Wednesday, June 26, 2013

The is from the Mises Institute's _The_Turgot_Collection_

The PDF, page 473, which the introduction to the chapter "To Voltaire" in the Correspondence section.  Tell me this doesn't sound like someone we know.
Turgot corresponded with many of leading thinkers of the Enlightenment, including Voltaire, Condorcet, and Hume, and these letters disclose important aspects of his thought. He strongly condemns the French utilitarian philosopher Helvétius for reducing all human motives to self-interest. To the contrary, human beings display strong sympathy for others. Although morality helps people achieve happiness, it must be based on justice, not a narrow conception of self-interest. Turgot left no doubt about the contents of morality founded on this basis. It requires equal rights for everyone. He warns against confusing this conception with rule by the majority, which can, in his view, lead to a destruction of liberty worse, because less easily changed, than despotism. A prime mistake in thinking about morality is to suppose that nations have interests apart from the individuals who live in them. If one correctly considers the interests of individuals, it is clear that absolute freedom of commerce and avoidance of war are required.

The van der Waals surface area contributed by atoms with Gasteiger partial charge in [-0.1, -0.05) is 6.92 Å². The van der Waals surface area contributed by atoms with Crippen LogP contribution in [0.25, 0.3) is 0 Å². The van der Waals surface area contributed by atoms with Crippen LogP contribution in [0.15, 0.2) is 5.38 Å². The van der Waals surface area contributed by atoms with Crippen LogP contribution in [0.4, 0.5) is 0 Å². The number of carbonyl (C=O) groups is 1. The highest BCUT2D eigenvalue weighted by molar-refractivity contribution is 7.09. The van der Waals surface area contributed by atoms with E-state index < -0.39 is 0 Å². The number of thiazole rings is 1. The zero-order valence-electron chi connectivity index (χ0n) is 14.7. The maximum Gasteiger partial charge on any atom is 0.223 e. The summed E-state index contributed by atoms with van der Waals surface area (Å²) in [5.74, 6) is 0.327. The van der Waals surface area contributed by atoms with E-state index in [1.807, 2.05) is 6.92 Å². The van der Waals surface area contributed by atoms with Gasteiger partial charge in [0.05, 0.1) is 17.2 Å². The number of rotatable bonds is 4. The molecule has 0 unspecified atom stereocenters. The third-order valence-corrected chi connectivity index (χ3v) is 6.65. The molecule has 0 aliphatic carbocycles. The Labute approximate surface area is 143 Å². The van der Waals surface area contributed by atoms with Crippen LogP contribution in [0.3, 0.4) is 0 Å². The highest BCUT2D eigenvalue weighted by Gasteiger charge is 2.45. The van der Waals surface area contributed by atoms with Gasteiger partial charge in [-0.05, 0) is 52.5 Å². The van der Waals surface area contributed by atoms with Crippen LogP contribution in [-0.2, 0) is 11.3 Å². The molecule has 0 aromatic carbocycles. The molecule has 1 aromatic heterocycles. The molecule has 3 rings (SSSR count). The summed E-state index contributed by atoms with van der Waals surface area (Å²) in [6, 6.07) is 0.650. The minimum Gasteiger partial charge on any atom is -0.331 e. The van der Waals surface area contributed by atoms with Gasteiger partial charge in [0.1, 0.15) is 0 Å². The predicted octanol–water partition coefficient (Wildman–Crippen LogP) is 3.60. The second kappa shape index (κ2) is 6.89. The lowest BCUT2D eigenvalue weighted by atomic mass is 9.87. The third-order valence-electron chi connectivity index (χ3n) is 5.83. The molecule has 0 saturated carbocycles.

Friday, June 21, 2013

UPB confusion

It seems to me that the majority of objections to Universally Preferable Behavior that I've seen, stem from a belief that morality MUST have a crapload of baggage attached. People can't believe that it's really just "Don't hit, don't steal, use your words." Universalized. Force may be used to stop hitting and stealing, and failing to persuade people to help you is, de facto, ostracism.

Defensive force must be proportional, which, I'm afraid, can only be defined by experiment.